Cloud seeding is becoming a more important resource amid drought
DURANGO, CO. —The ongoing drought and an early fire season makes it clear that New Mexico is in need of water. Part of the state’s water supply comes from out of state, where it’s taken from the Rocky Mountains and moved into the Rio Grande Basin.
New Mexico helps fund an ongoing effort to squeeze the most water out of Colorado, through weather modification. Although it might sound like the stuff in sci-fi movies, the General Manager at South Western Water Conservation District, Steve Wolff says it’s anything but fiction.
“Cloud seeding has been worked on since I think the late 40s so there has been lots of small studies that have been going on to large studies that were done, one in Wyoming at the beginning of the century and one in Idaho really documented that clouded seeding works,” Wolff said.
It works by making the most out of a storm.
“It’s done by inserting silver iodine into the atmosphere into those storm events into the clouds, and that silver iodine helps increase the formation of ice crystals,” said Wolff.
And that helps make it rain, in fact Wolff added that it has the potential to squeeze 5 to 15% more water out of storms.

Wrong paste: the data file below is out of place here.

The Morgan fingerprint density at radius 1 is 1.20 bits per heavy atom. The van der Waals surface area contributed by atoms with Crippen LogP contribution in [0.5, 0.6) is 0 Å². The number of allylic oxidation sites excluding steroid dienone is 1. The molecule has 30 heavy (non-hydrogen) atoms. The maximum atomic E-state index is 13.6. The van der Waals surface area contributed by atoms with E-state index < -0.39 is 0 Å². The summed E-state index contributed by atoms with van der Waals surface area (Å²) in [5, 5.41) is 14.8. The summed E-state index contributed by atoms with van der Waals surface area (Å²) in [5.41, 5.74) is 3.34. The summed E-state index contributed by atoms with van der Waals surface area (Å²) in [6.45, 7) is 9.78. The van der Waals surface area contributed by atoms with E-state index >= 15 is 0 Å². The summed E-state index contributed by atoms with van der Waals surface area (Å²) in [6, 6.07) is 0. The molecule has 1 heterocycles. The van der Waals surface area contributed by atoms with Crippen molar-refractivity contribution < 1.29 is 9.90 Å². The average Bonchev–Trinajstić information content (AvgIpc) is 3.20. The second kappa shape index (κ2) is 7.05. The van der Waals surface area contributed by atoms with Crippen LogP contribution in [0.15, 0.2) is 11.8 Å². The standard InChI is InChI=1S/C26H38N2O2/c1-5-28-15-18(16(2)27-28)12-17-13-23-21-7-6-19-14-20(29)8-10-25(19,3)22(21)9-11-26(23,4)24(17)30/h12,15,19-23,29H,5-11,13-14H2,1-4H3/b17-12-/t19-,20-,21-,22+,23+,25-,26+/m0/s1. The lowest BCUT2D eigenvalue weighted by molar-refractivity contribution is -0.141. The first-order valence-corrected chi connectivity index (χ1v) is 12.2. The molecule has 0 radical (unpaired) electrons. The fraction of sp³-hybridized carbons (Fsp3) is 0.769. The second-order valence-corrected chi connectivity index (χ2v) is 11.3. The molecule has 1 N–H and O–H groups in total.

“More water into the streams more water into the reserve, just more water available for all of us to be using, as you know given the current drought, the long term drought we have been in we are always looking for ways to come up with more water supply,” Wolff said.
Furthermore, seeding clouds is becoming more of a resource in the drought stricken west.
“I think we will see more funds go to it, more people will look at it as a serious effort, looking at the price per-acre foot of water it’s a lot cheaper than building a new dam or doing other things that we typically think of when we think of increasing water supplies,” said Wolff.
The next cloud seeding will start again this winter, when storms are more frequent.